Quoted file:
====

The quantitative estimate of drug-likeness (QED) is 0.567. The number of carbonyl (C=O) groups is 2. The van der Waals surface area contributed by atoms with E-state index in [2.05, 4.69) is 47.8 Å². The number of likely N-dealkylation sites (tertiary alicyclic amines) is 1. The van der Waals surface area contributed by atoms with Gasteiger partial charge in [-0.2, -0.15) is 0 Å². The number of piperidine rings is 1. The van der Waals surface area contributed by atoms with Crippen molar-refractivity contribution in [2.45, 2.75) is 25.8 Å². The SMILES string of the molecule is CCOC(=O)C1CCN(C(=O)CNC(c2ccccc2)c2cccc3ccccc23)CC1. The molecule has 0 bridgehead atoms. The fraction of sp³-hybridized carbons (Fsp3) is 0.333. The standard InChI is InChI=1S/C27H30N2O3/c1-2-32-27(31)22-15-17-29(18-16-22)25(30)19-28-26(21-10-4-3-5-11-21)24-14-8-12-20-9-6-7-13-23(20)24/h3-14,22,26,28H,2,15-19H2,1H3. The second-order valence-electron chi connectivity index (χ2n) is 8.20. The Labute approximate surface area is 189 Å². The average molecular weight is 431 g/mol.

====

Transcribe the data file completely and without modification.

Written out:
The quantitative estimate of drug-likeness (QED) is 0.567. The number of carbonyl (C=O) groups is 2. The van der Waals surface area contributed by atoms with E-state index in [2.05, 4.69) is 47.8 Å². The number of likely N-dealkylation sites (tertiary alicyclic amines) is 1. The van der Waals surface area contributed by atoms with Gasteiger partial charge in [-0.2, -0.15) is 0 Å². The number of piperidine rings is 1. The van der Waals surface area contributed by atoms with Crippen molar-refractivity contribution in [2.45, 2.75) is 25.8 Å². The SMILES string of the molecule is CCOC(=O)C1CCN(C(=O)CNC(c2ccccc2)c2cccc3ccccc23)CC1. The molecule has 0 bridgehead atoms. The fraction of sp³-hybridized carbons (Fsp3) is 0.333. The standard InChI is InChI=1S/C27H30N2O3/c1-2-32-27(31)22-15-17-29(18-16-22)25(30)19-28-26(21-10-4-3-5-11-21)24-14-8-12-20-9-6-7-13-23(20)24/h3-14,22,26,28H,2,15-19H2,1H3. The second-order valence-electron chi connectivity index (χ2n) is 8.20. The Labute approximate surface area is 189 Å². The average molecular weight is 431 g/mol.